A Safety Net Of Her Own

Assistant Managing Editor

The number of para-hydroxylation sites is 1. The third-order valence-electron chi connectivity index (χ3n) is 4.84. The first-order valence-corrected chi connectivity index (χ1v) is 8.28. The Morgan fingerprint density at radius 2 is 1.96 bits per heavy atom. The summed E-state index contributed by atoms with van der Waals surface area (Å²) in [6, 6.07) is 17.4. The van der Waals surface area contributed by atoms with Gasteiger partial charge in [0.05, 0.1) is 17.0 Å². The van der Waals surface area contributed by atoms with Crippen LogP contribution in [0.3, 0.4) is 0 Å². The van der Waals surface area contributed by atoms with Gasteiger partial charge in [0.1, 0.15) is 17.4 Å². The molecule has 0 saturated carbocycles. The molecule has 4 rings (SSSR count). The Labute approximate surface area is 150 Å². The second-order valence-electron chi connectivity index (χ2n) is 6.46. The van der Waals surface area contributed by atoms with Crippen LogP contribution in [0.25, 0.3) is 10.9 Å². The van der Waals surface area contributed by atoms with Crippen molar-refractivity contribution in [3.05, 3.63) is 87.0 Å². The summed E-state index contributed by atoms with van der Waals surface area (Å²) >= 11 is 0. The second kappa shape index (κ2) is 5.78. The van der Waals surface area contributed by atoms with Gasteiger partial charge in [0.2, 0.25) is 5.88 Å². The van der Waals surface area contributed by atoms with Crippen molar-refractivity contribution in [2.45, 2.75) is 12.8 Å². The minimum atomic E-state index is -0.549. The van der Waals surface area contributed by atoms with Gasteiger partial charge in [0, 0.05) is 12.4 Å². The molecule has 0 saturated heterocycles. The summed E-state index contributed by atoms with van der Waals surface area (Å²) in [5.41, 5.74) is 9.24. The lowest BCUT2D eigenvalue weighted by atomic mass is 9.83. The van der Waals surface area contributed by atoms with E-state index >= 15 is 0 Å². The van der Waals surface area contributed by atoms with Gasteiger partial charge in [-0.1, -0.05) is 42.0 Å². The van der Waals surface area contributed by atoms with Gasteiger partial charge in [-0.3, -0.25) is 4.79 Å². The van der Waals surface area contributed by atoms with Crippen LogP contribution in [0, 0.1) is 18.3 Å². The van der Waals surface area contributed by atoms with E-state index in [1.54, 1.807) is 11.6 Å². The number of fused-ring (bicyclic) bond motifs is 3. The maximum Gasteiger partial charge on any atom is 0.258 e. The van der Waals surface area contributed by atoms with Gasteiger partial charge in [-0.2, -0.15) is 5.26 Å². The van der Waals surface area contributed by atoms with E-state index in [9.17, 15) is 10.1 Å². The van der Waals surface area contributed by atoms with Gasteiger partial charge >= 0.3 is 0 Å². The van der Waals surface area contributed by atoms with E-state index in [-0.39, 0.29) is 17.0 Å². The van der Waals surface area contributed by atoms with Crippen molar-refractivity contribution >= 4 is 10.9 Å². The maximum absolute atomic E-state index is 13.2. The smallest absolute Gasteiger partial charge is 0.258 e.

On any given day, you can find Jackie Ebron answering the calls of the most desperate New Yorkers, navigating through despair, hunger, poverty and illness to try to restore some calm and dignity to their lives. “When I came in this morning, I was faced with an elderly mother and daughter under the threat of eviction,” says Ebron in an interview at the offices of the Metropolitan Council on Jewish Poverty in Lower Manhattan, where she is in charge of crisis intervention. “The mother is in her 90s, fell down a flight of stairs, broke many bones. The daughter is in her 60s and brain damaged. The marshal was at their house to lock them out. “We had to get them in protective services to see if they could make decisions on their own.” On another day, it was a jobless man who was six months behind on his rent. “I told him he was entitled to Social Security disability because he’s clinically depressed,” Ebron said. “ He can’t put his clothes on to look for a job.” While these are more typical cases for a social service case load, Ebron’s office has lately been faced with a new clientele as the economy collapses. “In the last two months our population has turned into the working poor,” says Ebron. And the worst, she fears, is yet to come. “In January and February there will be layoffs,” she predicts. “Homes foreclosed, people not making a second mortgage ... And the issue is bigger than that. These people losing their jobs were assisting their parents. If they’re not taking care of one family, they can’t take care of the senior.” That domino effect of misfortune makes for a stressful horizon for an agency that must do more with less in the face of city, state and federal budget cuts. Met Council serves more than 100,000 people each year through its network of 25 local community councils, including 3,000 frail elderly every day. The key to her job, says Ebron, has always been helping people help themselves. “When you work in crisis intervention, people come to you when they’re at their lowest tide,” she says. “Part of your job is to take away the cobwebs and give them a clear sense of where to go. Not to solve problems but give them a sense of direction to solve their own problems, which is what they want to do. “I told someone the other day he was entitled to food stamps. He always thought, two people working, you’re not entitled. Now they see they’re entitled.” But even with food stamps and other stipends, Ebron increasingly sees that with rising costs clients aren’t getting enough to eat. “More people are running out of food in the third week of the month. The money for food is just not making it. I have people taking meat out of their meals, and forget about fresh produce. They’re not getting the right nourishment. If they don’t eat right, they get sick and can’t work.” Cases are referred to her office through the system of JCC’s and councils of Jewish organizations (COJOs) throughout the city, which means her clientele is predominantly Jewish, though no one is turned away. Elected officials also make referrals, as do doctors and good Samaritans. “It could be a pharmacist who noticed that a customer is not filling prescriptions, and is probably cutting the medicine in half, which is dangerous.” Lucy Rodriguez, 58, a disabled woman who was mugged on the way home from an emergency room visit in Queens in September, says she was rejected by numerous other social service agencies before Ebron took her in, gave her the MetroCards she needed to travel and $50 to get her through to her next Social Security check. “I asked, ‘Do I have to be Jewish for you to help me,’ and she said no,” says Rodriguez, her voice cracking, in a phone interview. “She saved my life.” Sometimes clients are in such bad shape they have to be fed, or have their prescriptions filled, before they can even be screened for services. “First we take care of their needs, then we ask how come you’re here,” says Ebron, who fears that officials faced with budget cuts don’t fully understand the consequences of their actions. “I don’t think they’re looking at the big picture of how many families they’re going to destroy. Even the rise in the transit fare ... $3 on a regular bus, Access-A-Ride going up? How does someone on a fixed income manage?” Ebron, 58, the eldest of seven children, began caring for the needy around her as a child growing up in the Grant Projects on 125th Street, when her mother would ask her to look after a neighbor who never left the house. She didn’t set out to become a social worker, but planned to be a nurse when she attended Washington Irving High School in Manhattan. “I didn’t want to see people suffer,” she says. Somehow, nursing wasn’t nurturing enough, and she saw in social work an opportunity to reach people where they lived. Ebron later went to work for the Heights Senior Center, and later the Mid-Bronx Senior Citizens Council, helping improve the quality of life for the elderly. In the 1970s, when Met Council was in its infancy, the organization began to shift from being a resource umbrella for the JCCs to a direct services provider, and in 1977 it hired Ebron for a special project that eventually became crisis intervention services. “It was a one-person operation that became a much more substantial operation,” says William Rapfogel, Met Council’s executive director who joined the agency in 1992. “There are 12 to 15 people on staff and on top of that as many as 10 to 12 social work students, and also the JCC staff who come to her for guidance. She really is a miracle worker.” “When I came to Met Council, I felt like I had been here before,” Ebron recalls. “I felt comfortable, like it was the right place to be. The mission is to never stop listening to the community. How do you understand them if you don’t let them express themselves?” Ebron spent the first 16 years of the job in the field, visiting JCCs and COJOs and reporting back to Met Council about what they needed. “After about 6,000 home visits, I was able to go back to the main office and say that not only do we have to have services for these little mom-and-pop storefronts, the JCCs and the COJOs, but we didn’t know we needed a furniture warehouse, we didn’t know we needed a food warehouse or career training.” Years later, she says she’s still eager to get to work and thrilled with the job. “I’m as excited coming here today as I was then. I’m here to hear someone’s voice and let them know we care. It matters to us that you woke up today.” By virtue of having open doors alone, Ebron believes her office is making a difference. “If you know you’re not the only one going through this particular problem, you tend to be able too handle it better,” she says with pride. “The calls we get on the crisis line, people are at wit’s end and don’t know which way to go.” Ebron, who was honored in 1999 by the Queens Jewish Community Council, the first African American to receive the group’s Chesed Award, has been dubbed the “Mitzvah Mama” by colleagues. “If you say mitzvah, that means good deeds, and mama, if that means I’m the mama of a village, I can live with that, it’s fine with me.” Rapfogel recalls that shortly after he started working at the agency, he heard a commotion in the hall and found a chasidic woman hugging Ebron and saying she had saved her life. “Now that I know Jackie, I see that this is not unusual,” he says. “It indicated how special she was.” Ebron’s best advice to the needy and desperate is “to keep their heads up. We will weather this storm together.” And for the rest of us: “Be kind to each other, because by the grace of God, or Boruch Hashem, however you want to put it, it could be me or you.”